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  • Transposing World HarmonyDonne's Creation Poetics in the Context of a Medieval Tradition
  • Sarah Powrie

Cosmology and poetry share a long history of mutual association. Each celebrates the mystery of the creative process, whether this be natural generation or artistic creation, and each summons the power of myth to probe and conceal the mystery behind the mythographic veil. In his Glosses on Timaeus, the twelfth-century commentator William of Conches explains how the order of nature's operations is secretly signified in the mythical god Pan. The name "Pan" signifies "all" as William notes, and just as the etymology of the god's name reveals that he signifies "all things" in the universe, so too the imaginary tableau of Pan making music on his pipes represents the perfect proportions ordering the heavenly spheres. William interprets Pan's desire for the nymph Syringa as representing nature's desire for concord and harmony among the elements. Pan/Nature desires Syringa/Concord in part for her beauty and in part for the fecundity that her beauty promises. Pan's pipes celebrate the tempered harmony that sustains and perpetuates life within the universe. Without concord, William notes, disorder and discord among the elements would arise, and the world would certainly dissolve.1

William's glosses reveal how closely aesthetics and cosmology can inform each other. His perfectly proportioned world system both reflects the medieval preference for order and proportion and demonstrates the period's appropriation of Neoplatonic natural theory. The cosmological system described in the Neoplatonic sources of the late ancient [End Page 212] period presented a carefully crafted cosmos with humanity featuring as an integral part of that system. The medieval period learned of this cosmology from Calcidius's translation of and commentary on Plato's Timaeus, which introduced the micro-macrocosm analogy and articulated the structural affinities linking the human figure and the world. Augustine's De Genesi ad Litteram baptized the mathematical architecture of the Neoplatonic cosmos by reaffirming that "God made everything in measure, number and weight" within the six days of biblical creation.2 In his De Institutione Musica, Boethius described the world order in musical terms. The orderly motions of the planetary rotations, of seasonal changes, and of the four elements together expressed a common musica mundana. A similar harmony united the soul and body in the microcosm. Like the Timaeus, Boethius's tract illustrates a symmetry between human and cosmos that reaffirms a purposefully crafted, coherent world system.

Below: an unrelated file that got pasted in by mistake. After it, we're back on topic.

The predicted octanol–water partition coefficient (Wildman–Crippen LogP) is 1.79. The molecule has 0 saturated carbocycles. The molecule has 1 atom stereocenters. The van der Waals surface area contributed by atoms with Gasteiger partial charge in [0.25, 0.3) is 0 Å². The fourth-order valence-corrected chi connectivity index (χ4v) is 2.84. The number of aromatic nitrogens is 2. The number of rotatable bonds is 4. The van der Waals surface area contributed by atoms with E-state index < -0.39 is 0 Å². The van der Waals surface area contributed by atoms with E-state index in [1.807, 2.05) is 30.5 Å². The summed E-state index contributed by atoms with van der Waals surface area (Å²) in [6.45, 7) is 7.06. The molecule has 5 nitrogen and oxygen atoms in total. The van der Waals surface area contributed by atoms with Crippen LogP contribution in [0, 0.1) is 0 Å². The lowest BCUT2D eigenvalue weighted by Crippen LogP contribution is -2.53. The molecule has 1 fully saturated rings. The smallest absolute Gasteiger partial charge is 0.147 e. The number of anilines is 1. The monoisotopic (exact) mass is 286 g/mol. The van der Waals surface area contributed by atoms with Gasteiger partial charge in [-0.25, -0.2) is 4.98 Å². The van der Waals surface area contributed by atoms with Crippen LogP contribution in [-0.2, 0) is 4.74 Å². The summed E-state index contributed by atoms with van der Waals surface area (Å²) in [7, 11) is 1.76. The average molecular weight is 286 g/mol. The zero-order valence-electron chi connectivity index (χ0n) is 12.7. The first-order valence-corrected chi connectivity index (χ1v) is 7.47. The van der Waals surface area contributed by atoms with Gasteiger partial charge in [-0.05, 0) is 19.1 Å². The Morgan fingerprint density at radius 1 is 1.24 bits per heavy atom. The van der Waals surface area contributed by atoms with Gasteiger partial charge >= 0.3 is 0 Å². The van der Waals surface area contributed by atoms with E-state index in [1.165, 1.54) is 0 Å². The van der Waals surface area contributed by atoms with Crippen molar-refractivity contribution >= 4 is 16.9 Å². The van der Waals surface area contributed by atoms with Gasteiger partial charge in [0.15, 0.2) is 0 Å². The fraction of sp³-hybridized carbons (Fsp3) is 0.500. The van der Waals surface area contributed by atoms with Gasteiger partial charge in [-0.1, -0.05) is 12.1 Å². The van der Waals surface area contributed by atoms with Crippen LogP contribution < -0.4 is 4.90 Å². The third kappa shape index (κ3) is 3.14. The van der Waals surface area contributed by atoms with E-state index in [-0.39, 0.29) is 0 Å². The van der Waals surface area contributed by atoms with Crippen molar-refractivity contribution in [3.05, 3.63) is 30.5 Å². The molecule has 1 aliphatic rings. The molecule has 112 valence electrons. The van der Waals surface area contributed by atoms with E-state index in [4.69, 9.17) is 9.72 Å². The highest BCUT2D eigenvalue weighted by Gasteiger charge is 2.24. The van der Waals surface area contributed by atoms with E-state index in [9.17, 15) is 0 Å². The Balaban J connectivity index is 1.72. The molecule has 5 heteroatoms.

The impact of the Copernican hypothesis on these mythologies of nature has been of perennial interest to early modern scholars. The rupturing of the Ptolemaic cosmology and the religious turmoil of the Reformation both signaled that the medieval universe, with an astral system centered upon the earth and a religious society centered upon Rome, was already becoming a historical artifact. The Copernican thesis threatened the Timaean universe of structural affinities. If the world system is heliocentric, as Copernicus claimed, then humanity is peripheral, perhaps even irrelevant, to the larger universe. If the world system is made of undifferentiated infinite space, then divine immanence is extracted from creation and jettisoned into outer space, leaving a vacuum of infinite regress. Yet, even while the new science called all into doubt, early modern thinkers continued to speculate about hidden harmonies and symbolic patterns within the architecture of the universe. Johannes Kepler never waned in his admiration of the Timaeus, and when his own observations of the heavens contradicted the Pythagorean proportions, he simply redesigned the harmonies to accord with those observations.3 Sharing Kepler's interest in Neoplatonic cosmology, Robert [End Page 213] Fludd devised a complex network of correspondences between microcosm and macrocosm in a four-volume encyclopedia, Utriusque cosmi historia.4 Using diagrams of the human figure and the Ptolemaic universe, he mapped parallels between the soul's powers and the celestial spheres. Thus, the Neoplatonic cosmos and its celestial harmonies were not silenced by the new science but rather transposed to accord with early modern fascinations.

The scholarship investigating the early modern response to Neoplatonic cosmology has stressed either its continuity with late ancient and medieval sources or its singularity in rejecting and demythologizing this tradition.5 In...


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